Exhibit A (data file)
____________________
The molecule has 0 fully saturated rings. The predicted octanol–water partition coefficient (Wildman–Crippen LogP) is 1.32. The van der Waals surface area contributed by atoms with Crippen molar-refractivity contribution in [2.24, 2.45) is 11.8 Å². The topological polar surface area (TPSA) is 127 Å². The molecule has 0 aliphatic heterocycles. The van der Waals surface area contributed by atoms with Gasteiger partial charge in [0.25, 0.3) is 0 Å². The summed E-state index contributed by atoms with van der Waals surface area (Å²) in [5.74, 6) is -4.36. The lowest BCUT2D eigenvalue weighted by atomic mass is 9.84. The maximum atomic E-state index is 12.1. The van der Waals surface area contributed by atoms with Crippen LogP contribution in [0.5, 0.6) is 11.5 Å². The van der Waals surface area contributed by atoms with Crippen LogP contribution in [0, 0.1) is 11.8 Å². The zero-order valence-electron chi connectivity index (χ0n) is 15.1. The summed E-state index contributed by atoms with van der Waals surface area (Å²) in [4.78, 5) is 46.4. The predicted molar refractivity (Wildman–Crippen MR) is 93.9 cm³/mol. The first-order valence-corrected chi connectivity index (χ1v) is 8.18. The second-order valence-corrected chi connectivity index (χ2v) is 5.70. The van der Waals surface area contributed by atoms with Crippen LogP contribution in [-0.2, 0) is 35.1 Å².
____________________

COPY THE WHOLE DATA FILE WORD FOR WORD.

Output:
The molecule has 0 fully saturated rings. The predicted octanol–water partition coefficient (Wildman–Crippen LogP) is 1.32. The van der Waals surface area contributed by atoms with Crippen molar-refractivity contribution in [2.24, 2.45) is 11.8 Å². The topological polar surface area (TPSA) is 127 Å². The molecule has 0 aliphatic heterocycles. The van der Waals surface area contributed by atoms with Gasteiger partial charge in [0.25, 0.3) is 0 Å². The summed E-state index contributed by atoms with van der Waals surface area (Å²) in [5.74, 6) is -4.36. The lowest BCUT2D eigenvalue weighted by atomic mass is 9.84. The maximum atomic E-state index is 12.1. The van der Waals surface area contributed by atoms with Crippen LogP contribution in [0.5, 0.6) is 11.5 Å². The van der Waals surface area contributed by atoms with Crippen LogP contribution in [0, 0.1) is 11.8 Å². The zero-order valence-electron chi connectivity index (χ0n) is 15.1. The summed E-state index contributed by atoms with van der Waals surface area (Å²) in [4.78, 5) is 46.4. The predicted molar refractivity (Wildman–Crippen MR) is 93.9 cm³/mol. The first-order valence-corrected chi connectivity index (χ1v) is 8.18. The second-order valence-corrected chi connectivity index (χ2v) is 5.70. The van der Waals surface area contributed by atoms with Crippen LogP contribution in [-0.2, 0) is 35.1 Å².